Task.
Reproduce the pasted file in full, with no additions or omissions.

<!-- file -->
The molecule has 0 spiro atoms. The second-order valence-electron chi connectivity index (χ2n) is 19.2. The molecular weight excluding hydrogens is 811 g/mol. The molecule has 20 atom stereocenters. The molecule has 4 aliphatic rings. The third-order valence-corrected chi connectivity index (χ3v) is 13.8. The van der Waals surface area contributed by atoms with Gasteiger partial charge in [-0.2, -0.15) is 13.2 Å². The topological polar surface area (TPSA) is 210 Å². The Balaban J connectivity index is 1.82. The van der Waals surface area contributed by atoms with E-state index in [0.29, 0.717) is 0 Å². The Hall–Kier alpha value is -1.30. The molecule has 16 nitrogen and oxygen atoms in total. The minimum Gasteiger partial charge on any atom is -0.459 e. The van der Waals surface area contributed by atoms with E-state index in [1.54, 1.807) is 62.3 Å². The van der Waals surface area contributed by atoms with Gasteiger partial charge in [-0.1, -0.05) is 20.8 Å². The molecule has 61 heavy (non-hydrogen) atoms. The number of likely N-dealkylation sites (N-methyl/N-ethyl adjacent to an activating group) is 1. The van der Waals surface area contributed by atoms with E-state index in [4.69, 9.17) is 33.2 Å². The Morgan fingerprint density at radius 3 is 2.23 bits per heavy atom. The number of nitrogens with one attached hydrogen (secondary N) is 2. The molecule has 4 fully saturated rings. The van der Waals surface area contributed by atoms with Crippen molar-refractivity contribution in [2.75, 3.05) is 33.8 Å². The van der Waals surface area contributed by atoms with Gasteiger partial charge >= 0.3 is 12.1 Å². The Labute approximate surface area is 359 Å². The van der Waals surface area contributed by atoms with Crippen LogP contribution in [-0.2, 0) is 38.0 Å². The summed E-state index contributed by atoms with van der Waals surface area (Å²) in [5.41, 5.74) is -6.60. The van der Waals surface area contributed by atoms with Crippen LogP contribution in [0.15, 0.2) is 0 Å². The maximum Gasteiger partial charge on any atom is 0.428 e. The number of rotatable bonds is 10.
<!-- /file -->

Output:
The molecule has 0 spiro atoms. The second-order valence-electron chi connectivity index (χ2n) is 19.2. The molecular weight excluding hydrogens is 811 g/mol. The molecule has 20 atom stereocenters. The molecule has 4 aliphatic rings. The third-order valence-corrected chi connectivity index (χ3v) is 13.8. The van der Waals surface area contributed by atoms with Gasteiger partial charge in [-0.2, -0.15) is 13.2 Å². The topological polar surface area (TPSA) is 210 Å². The Balaban J connectivity index is 1.82. The van der Waals surface area contributed by atoms with E-state index in [0.29, 0.717) is 0 Å². The Hall–Kier alpha value is -1.30. The molecule has 16 nitrogen and oxygen atoms in total. The minimum Gasteiger partial charge on any atom is -0.459 e. The van der Waals surface area contributed by atoms with E-state index in [1.54, 1.807) is 62.3 Å². The van der Waals surface area contributed by atoms with Gasteiger partial charge in [-0.1, -0.05) is 20.8 Å². The molecule has 61 heavy (non-hydrogen) atoms. The number of likely N-dealkylation sites (N-methyl/N-ethyl adjacent to an activating group) is 1. The van der Waals surface area contributed by atoms with E-state index in [4.69, 9.17) is 33.2 Å². The Morgan fingerprint density at radius 3 is 2.23 bits per heavy atom. The number of nitrogens with one attached hydrogen (secondary N) is 2. The molecule has 4 fully saturated rings. The van der Waals surface area contributed by atoms with Crippen molar-refractivity contribution in [2.75, 3.05) is 33.8 Å². The van der Waals surface area contributed by atoms with Gasteiger partial charge >= 0.3 is 12.1 Å². The Labute approximate surface area is 359 Å². The van der Waals surface area contributed by atoms with Crippen LogP contribution in [-0.2, 0) is 38.0 Å². The summed E-state index contributed by atoms with van der Waals surface area (Å²) in [5.41, 5.74) is -6.60. The van der Waals surface area contributed by atoms with Crippen LogP contribution in [0.15, 0.2) is 0 Å². The maximum Gasteiger partial charge on any atom is 0.428 e. The number of rotatable bonds is 10.